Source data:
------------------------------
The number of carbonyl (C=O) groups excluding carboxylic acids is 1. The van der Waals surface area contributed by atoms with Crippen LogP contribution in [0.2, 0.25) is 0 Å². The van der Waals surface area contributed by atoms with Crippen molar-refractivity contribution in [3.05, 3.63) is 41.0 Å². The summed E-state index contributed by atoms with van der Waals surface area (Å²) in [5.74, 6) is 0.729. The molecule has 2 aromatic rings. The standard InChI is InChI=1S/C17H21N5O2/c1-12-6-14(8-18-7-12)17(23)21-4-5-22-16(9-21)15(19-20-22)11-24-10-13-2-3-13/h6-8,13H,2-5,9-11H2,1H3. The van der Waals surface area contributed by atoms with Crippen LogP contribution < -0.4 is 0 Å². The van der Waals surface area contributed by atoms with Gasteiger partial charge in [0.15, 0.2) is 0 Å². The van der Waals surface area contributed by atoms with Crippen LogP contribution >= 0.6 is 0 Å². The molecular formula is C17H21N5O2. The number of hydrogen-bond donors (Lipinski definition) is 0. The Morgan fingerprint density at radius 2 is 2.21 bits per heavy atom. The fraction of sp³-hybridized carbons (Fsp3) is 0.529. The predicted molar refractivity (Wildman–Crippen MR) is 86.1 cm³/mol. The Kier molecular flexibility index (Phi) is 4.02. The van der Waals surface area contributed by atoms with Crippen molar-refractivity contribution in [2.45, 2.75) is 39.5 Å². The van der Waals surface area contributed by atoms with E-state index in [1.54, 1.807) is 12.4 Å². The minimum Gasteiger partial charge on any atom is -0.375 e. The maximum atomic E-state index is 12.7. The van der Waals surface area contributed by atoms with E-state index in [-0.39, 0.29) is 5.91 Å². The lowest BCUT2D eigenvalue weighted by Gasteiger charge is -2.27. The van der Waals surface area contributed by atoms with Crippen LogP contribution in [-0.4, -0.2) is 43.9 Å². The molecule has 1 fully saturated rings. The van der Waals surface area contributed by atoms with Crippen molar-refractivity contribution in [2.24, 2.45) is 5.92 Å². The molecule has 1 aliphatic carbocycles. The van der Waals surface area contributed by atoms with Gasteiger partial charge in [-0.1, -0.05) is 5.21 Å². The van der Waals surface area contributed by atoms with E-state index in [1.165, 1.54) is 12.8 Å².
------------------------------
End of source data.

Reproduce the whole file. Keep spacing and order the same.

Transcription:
The number of carbonyl (C=O) groups excluding carboxylic acids is 1. The van der Waals surface area contributed by atoms with Crippen LogP contribution in [0.2, 0.25) is 0 Å². The van der Waals surface area contributed by atoms with Crippen molar-refractivity contribution in [3.05, 3.63) is 41.0 Å². The summed E-state index contributed by atoms with van der Waals surface area (Å²) in [5.74, 6) is 0.729. The molecule has 2 aromatic rings. The standard InChI is InChI=1S/C17H21N5O2/c1-12-6-14(8-18-7-12)17(23)21-4-5-22-16(9-21)15(19-20-22)11-24-10-13-2-3-13/h6-8,13H,2-5,9-11H2,1H3. The van der Waals surface area contributed by atoms with Crippen LogP contribution < -0.4 is 0 Å². The van der Waals surface area contributed by atoms with Gasteiger partial charge in [0.15, 0.2) is 0 Å². The van der Waals surface area contributed by atoms with Crippen LogP contribution >= 0.6 is 0 Å². The molecular formula is C17H21N5O2. The number of hydrogen-bond donors (Lipinski definition) is 0. The Morgan fingerprint density at radius 2 is 2.21 bits per heavy atom. The fraction of sp³-hybridized carbons (Fsp3) is 0.529. The predicted molar refractivity (Wildman–Crippen MR) is 86.1 cm³/mol. The Kier molecular flexibility index (Phi) is 4.02. The van der Waals surface area contributed by atoms with Crippen molar-refractivity contribution in [2.45, 2.75) is 39.5 Å². The van der Waals surface area contributed by atoms with E-state index in [1.54, 1.807) is 12.4 Å². The minimum Gasteiger partial charge on any atom is -0.375 e. The maximum atomic E-state index is 12.7. The van der Waals surface area contributed by atoms with E-state index in [-0.39, 0.29) is 5.91 Å². The lowest BCUT2D eigenvalue weighted by Gasteiger charge is -2.27. The van der Waals surface area contributed by atoms with Crippen LogP contribution in [-0.4, -0.2) is 43.9 Å². The molecule has 1 fully saturated rings. The van der Waals surface area contributed by atoms with Crippen molar-refractivity contribution in [2.24, 2.45) is 5.92 Å². The molecule has 1 aliphatic carbocycles. The van der Waals surface area contributed by atoms with Gasteiger partial charge in [-0.1, -0.05) is 5.21 Å². The van der Waals surface area contributed by atoms with E-state index in [1.165, 1.54) is 12.8 Å².